Packaging Design vs. Actual Reality

by



One of my frustrations as a Mom, is the endless appearance of licensed characters on kids food products. Take Yoplait Kids Yogurt. This product is nicely portioned for small children, has a thick consistency for less mess, and contains less sugar, but unlike the individual packages pictured on their site, each container in actuality has a Nick Jr. character on it. If it encourages the kids to eat a decent product, I’m fine with it. But then there are the hundreds of other products with those same characters on every other shelf. I sometimes want to say to my children, “Forget that—insert Scooby, Barbie, or other random character here—is on the box, do you even know what’s inside? Or really want to eat it for that matter?”

For all the print design I’ve done, little of my experience falls within the realm of packaging. And I’ve never done any food packaging, that’s for sure. Still, I got to thinking, maybe the Europeans have it right. Their food always seems to have (surprise!) a picture of the actual food on the front. That’s when I found pundo3000.com, a German website that compared 100 products to their packaging photos. The site mentions that their goal was simply that, to compare products and advertising. It was not their intention to discredit brands or products. The testers also noted that all products were “eaten up,” which I consider a thoughtful and “green” touch to their experiment.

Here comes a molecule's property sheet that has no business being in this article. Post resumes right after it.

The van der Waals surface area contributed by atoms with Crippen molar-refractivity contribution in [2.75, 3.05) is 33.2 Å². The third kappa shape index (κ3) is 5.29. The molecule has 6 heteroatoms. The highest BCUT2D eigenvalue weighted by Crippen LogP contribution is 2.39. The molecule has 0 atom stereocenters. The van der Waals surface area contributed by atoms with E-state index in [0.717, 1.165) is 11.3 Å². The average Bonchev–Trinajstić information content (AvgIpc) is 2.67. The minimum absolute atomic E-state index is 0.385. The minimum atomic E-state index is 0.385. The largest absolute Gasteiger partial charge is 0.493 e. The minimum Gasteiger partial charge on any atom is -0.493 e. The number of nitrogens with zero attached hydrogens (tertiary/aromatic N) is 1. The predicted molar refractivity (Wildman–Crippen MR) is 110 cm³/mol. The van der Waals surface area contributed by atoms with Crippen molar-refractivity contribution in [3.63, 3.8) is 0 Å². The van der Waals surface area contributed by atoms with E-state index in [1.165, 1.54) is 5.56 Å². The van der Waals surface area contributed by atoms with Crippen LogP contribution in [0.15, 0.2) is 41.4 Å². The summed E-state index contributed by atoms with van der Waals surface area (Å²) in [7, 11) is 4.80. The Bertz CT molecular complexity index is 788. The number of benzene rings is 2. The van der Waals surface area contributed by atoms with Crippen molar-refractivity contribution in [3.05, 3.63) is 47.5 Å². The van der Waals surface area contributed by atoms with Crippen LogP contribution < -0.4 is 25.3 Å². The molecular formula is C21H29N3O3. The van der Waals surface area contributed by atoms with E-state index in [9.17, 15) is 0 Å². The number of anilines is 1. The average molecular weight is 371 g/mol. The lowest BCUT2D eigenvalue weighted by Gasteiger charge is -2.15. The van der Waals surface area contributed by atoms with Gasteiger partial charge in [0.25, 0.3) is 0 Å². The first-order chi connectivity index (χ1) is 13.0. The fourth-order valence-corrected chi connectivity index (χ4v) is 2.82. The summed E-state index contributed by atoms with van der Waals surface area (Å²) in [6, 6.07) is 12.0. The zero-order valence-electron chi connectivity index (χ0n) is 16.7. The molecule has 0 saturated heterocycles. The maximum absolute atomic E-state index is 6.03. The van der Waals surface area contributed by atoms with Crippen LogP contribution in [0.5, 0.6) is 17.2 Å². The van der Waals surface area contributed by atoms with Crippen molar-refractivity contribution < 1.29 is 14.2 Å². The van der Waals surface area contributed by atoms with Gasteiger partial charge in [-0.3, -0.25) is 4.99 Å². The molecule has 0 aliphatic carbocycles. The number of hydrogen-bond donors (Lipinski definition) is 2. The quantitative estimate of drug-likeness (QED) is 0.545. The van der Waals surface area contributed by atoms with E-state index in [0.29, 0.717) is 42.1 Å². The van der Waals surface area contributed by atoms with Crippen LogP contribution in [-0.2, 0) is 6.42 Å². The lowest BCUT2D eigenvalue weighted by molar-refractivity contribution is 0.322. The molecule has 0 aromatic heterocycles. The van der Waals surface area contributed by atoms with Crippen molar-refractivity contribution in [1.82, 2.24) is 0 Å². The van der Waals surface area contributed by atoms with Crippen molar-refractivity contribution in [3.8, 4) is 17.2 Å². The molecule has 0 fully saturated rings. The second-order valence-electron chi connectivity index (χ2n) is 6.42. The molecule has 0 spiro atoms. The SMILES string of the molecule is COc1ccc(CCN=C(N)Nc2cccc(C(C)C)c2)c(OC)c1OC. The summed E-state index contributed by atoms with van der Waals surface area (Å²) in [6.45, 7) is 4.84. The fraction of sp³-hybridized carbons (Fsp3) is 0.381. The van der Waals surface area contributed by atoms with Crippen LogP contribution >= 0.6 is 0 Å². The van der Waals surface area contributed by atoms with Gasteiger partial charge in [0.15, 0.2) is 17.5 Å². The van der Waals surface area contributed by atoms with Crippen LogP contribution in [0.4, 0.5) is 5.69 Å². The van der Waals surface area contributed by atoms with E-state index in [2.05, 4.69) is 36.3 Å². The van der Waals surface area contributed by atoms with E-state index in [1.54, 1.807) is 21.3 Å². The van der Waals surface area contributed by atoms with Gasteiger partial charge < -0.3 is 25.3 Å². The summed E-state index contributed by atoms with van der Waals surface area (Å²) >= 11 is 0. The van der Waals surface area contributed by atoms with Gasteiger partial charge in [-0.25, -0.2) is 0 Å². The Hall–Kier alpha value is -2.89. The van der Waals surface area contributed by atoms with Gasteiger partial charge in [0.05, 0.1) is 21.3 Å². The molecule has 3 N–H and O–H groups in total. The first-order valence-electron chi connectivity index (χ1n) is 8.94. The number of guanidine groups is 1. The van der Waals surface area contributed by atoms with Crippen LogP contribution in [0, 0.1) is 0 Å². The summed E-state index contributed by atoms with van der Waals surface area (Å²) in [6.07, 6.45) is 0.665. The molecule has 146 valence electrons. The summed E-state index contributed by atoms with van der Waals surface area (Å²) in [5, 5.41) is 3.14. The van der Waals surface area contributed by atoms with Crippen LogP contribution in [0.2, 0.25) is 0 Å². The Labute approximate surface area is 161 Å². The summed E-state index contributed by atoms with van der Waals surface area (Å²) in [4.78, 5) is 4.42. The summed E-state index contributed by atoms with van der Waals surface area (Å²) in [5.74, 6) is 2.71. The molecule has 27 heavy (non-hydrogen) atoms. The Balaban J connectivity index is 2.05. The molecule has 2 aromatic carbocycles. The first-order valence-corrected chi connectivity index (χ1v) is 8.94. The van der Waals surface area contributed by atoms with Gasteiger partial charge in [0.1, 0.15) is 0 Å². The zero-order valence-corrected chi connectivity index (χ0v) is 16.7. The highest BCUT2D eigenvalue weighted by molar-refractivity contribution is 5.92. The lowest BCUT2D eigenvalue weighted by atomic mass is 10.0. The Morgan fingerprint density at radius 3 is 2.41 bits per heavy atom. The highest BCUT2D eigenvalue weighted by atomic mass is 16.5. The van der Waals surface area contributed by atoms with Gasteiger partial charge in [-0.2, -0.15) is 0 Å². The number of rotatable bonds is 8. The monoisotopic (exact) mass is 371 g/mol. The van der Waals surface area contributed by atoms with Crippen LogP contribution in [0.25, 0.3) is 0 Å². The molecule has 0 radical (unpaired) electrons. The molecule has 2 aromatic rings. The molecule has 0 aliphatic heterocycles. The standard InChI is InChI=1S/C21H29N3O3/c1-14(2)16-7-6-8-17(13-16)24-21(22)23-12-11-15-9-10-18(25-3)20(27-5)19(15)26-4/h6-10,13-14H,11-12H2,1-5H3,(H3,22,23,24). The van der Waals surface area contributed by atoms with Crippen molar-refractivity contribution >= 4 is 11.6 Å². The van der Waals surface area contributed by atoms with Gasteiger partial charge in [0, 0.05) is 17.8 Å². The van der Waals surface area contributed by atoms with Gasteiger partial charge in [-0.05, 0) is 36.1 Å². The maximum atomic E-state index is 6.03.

I forgot all about this post (it was sitting in my drafts) until my road trip to NYC with Jen. After a stop for some ice cream, I eagerly tore off the wrapper of my Sundae Crunch Bar and came face to face with a disturbing lack of chocolate crunchies. This picture doesn’t even convey just how much this product failed to measure up to it’s advertising. Besides the fact that there was no delicious coating, Jen even laughed at how small and pathetic the size of this ice cream bar was. I’m not often let down by ice cream, but I began to think that maybe if Hello Kitty or George Clooney, or heck—just some good old design technique, was displayed on the packaging for this product I may have enjoyed it more.

Leave a Reply

Your email address will not be published.


*